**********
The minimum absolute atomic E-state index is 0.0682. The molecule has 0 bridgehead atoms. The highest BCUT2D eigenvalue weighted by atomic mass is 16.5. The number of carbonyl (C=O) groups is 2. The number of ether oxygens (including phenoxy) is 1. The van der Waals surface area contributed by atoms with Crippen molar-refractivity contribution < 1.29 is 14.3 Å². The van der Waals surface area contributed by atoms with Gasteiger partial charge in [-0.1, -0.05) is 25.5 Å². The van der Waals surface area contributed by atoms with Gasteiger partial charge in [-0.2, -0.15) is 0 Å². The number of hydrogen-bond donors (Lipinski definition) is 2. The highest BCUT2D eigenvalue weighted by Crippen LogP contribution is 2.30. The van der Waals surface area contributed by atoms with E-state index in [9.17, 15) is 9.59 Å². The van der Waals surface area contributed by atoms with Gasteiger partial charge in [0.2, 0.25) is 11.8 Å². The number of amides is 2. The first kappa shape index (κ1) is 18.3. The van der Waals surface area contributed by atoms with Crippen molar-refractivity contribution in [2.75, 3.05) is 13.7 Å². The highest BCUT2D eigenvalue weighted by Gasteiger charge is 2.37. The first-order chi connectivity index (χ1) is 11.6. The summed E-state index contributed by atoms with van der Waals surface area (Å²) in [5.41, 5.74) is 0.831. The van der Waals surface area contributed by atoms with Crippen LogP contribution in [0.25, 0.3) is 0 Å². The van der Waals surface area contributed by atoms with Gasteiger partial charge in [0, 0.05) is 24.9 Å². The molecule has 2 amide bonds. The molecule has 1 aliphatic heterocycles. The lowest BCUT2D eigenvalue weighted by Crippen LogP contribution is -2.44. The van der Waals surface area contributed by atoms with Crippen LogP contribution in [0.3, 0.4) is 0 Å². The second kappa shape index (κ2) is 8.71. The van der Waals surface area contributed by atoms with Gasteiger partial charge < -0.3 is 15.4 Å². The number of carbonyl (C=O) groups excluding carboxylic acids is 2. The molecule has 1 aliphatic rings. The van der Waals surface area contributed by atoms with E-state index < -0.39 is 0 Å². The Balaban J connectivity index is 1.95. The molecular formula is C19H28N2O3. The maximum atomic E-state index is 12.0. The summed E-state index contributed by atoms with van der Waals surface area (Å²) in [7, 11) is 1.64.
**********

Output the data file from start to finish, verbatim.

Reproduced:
The minimum absolute atomic E-state index is 0.0682. The molecule has 0 bridgehead atoms. The highest BCUT2D eigenvalue weighted by atomic mass is 16.5. The number of carbonyl (C=O) groups is 2. The number of ether oxygens (including phenoxy) is 1. The van der Waals surface area contributed by atoms with Crippen molar-refractivity contribution < 1.29 is 14.3 Å². The van der Waals surface area contributed by atoms with Gasteiger partial charge in [-0.1, -0.05) is 25.5 Å². The van der Waals surface area contributed by atoms with Gasteiger partial charge in [-0.2, -0.15) is 0 Å². The number of hydrogen-bond donors (Lipinski definition) is 2. The highest BCUT2D eigenvalue weighted by Crippen LogP contribution is 2.30. The van der Waals surface area contributed by atoms with E-state index in [9.17, 15) is 9.59 Å². The van der Waals surface area contributed by atoms with Gasteiger partial charge in [0.2, 0.25) is 11.8 Å². The number of amides is 2. The first kappa shape index (κ1) is 18.3. The van der Waals surface area contributed by atoms with Crippen molar-refractivity contribution in [2.75, 3.05) is 13.7 Å². The highest BCUT2D eigenvalue weighted by Gasteiger charge is 2.37. The first-order chi connectivity index (χ1) is 11.6. The summed E-state index contributed by atoms with van der Waals surface area (Å²) in [5.41, 5.74) is 0.831. The van der Waals surface area contributed by atoms with Crippen LogP contribution in [0.25, 0.3) is 0 Å². The van der Waals surface area contributed by atoms with Gasteiger partial charge in [0, 0.05) is 24.9 Å². The molecule has 2 amide bonds. The molecule has 1 aliphatic heterocycles. The lowest BCUT2D eigenvalue weighted by Crippen LogP contribution is -2.44. The van der Waals surface area contributed by atoms with Crippen LogP contribution in [0.3, 0.4) is 0 Å². The second kappa shape index (κ2) is 8.71. The van der Waals surface area contributed by atoms with Gasteiger partial charge < -0.3 is 15.4 Å². The number of carbonyl (C=O) groups excluding carboxylic acids is 2. The molecule has 1 aliphatic rings. The van der Waals surface area contributed by atoms with E-state index < -0.39 is 0 Å². The Balaban J connectivity index is 1.95. The molecular formula is C19H28N2O3. The maximum atomic E-state index is 12.0. The summed E-state index contributed by atoms with van der Waals surface area (Å²) in [7, 11) is 1.64.